So here's a typically good Vox story from last Friday on a $15 minimum wage, Hillary Clinton knows a national $15 minimum wage is a bad idea. She endorsed it anyway.. It points out that we should probably raise the minimum wage from it's current value, but that $15 is a really big jump and economists aren't sure of the effects. It points to a few studies of recent hikes and of course there are a few sides:
Economists disagree about whether these more modest minimum wages have produced significant job losses. One recent study, for example, found that the most recent national minimum wage hike — between 2006 and 2009 — "reduced employment among individuals ages 16 to 30 with less than a high school education by 5.6 percentage points."
Other economists dispute that. A comprehensive study of state-level minimum wage hikes between 1990 and 2006 by economist Arindrajit Dube and two co-authors found "no detectable employment losses from the kind of minimum wage increases we have seen in the United States."
But when I asked the lead authors of both studies about California's recent move to boost the minimum wage to $15, I found they were on the same page: The increase was so large that the effects are unpredictable. Neither man could rule out the possibility that a $15-per-hour minimum wage would cause dramatic job losses.
One of the most prominent left-leaning economists in the minimum wage debate is Alan Krueger, co-author of a widely cited 1993 paper finding that a modest minimum wage hike in Pennsylvania didn't cost jobs. Krueger has served in the Obama administration and supports raising the national minimum wage to $12 per hour. But in a New York Times piece last fall, he warned that "a $15-an-hour national minimum wage would put us in uncharted waters, and risk undesirable and unintended consequences."
See why it's a good story? A few points of view, explaining the boundaries of what we know and don't know, etc. And now we come to the bad parts of journalism or at least commentary. Today, David Brooks wrote in the NY Times about The Danger of a Single Story. He complains about politicians (particularly Trump and Sanders) reducing issues to too simplistic causes and solutions. He cites a few things, PC on college campuses, the $15 minimum wage and criminal justice. I'm not sure his examples make his point, but ok, it's a commentary piece. So lets look at his minimum wage example:
Hillary Clinton is not naturally a single story person. But while she is controlling the delegate race this campaign, Sanders is controlling the conversation and she is gradually coming around to his version of everything. For example, last week she came closer to embracing a nationwide $15 minimum wage, though still with caveats.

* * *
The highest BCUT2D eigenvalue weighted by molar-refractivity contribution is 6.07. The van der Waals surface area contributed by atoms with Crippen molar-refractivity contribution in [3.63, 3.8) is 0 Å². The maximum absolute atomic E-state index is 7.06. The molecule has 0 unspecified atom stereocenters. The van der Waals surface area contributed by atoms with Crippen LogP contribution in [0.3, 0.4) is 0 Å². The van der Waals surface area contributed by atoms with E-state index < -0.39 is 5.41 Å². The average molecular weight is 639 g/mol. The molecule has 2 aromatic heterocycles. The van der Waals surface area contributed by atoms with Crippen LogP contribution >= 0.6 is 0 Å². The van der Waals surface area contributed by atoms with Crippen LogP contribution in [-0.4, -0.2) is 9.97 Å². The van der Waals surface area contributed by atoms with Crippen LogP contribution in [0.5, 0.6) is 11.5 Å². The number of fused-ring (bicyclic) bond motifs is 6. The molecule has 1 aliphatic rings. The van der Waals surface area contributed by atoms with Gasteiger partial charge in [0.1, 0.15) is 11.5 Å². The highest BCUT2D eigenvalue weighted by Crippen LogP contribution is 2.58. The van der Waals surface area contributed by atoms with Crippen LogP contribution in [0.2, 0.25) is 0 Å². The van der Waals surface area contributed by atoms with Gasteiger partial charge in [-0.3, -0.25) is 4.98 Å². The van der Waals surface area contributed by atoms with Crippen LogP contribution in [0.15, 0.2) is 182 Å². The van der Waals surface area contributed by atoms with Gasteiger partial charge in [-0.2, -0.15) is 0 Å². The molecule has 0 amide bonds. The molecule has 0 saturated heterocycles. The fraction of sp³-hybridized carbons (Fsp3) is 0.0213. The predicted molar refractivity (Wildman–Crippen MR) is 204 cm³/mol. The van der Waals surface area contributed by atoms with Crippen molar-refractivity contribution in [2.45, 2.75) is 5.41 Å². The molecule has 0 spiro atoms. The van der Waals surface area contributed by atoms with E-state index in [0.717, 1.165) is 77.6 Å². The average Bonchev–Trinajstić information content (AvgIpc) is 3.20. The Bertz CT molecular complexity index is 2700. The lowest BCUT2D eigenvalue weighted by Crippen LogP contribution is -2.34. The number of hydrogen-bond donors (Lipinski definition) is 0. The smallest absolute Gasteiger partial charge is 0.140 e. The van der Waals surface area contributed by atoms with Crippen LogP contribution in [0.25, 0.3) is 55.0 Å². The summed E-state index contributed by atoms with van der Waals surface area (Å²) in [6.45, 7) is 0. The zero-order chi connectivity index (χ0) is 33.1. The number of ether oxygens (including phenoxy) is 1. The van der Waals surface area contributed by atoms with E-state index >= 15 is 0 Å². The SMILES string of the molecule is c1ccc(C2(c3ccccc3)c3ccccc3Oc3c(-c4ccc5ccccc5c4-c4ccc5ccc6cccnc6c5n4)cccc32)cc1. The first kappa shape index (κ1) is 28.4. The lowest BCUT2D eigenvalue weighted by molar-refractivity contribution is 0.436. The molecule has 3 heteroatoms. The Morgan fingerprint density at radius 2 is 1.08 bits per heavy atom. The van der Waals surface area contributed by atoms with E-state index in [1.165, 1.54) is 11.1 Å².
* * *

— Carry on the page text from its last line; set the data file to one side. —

One true minimum wage story is that corporations are reaping record profits while pushing down wages of the unskilled. But another true story, embodied in the vast trove of research, is that if you raise the minimum wage too high, you end up punishing less skilled workers. One study found the modest hike in the national minimum wage between 2006 and 2009 reduced employment among young people without a high school degree by almost 6 percent.
The key is to find a balance between those stories. Raising the minimum wage to $15 may make sense in rich areas, but in most of the country there will be horrendous consequences for less skilled workers trying to find jobs.
Doesn't it seem like he got all of this from the Vox story? He linked to it, so perhaps it's ok. But notice what he did. He wrote: "But another true story, embodied in the vast trove of research, is that if you raise the minimum wage too high, you end up punishing less skilled workers. One study found the modest hike in the national minimum wage between 2006 and 2009 reduced employment among young people without a high school degree by almost 6 percent."
So from this I'm supposed to understand that the "vast trove of research" says if you raise the minimum wage low skilled workers suffer. Now sure he said if you "raise it too high" but then cites "one study" without linking to it. And note the sentence describing that "one study" is practically plagiarized from the Vox story, changed just enough to not be but still, this is 9th grade level change-the-sentence-just-enough work. Also note, he left out the next two sentences from the Vox article, the one saying "Other economists dispute that" and the link to the other more comprehensive study.
So in a column, arguing that people simplify issues into "single stories", Brooks does exactly that citing it as evidence of his point. Idiot.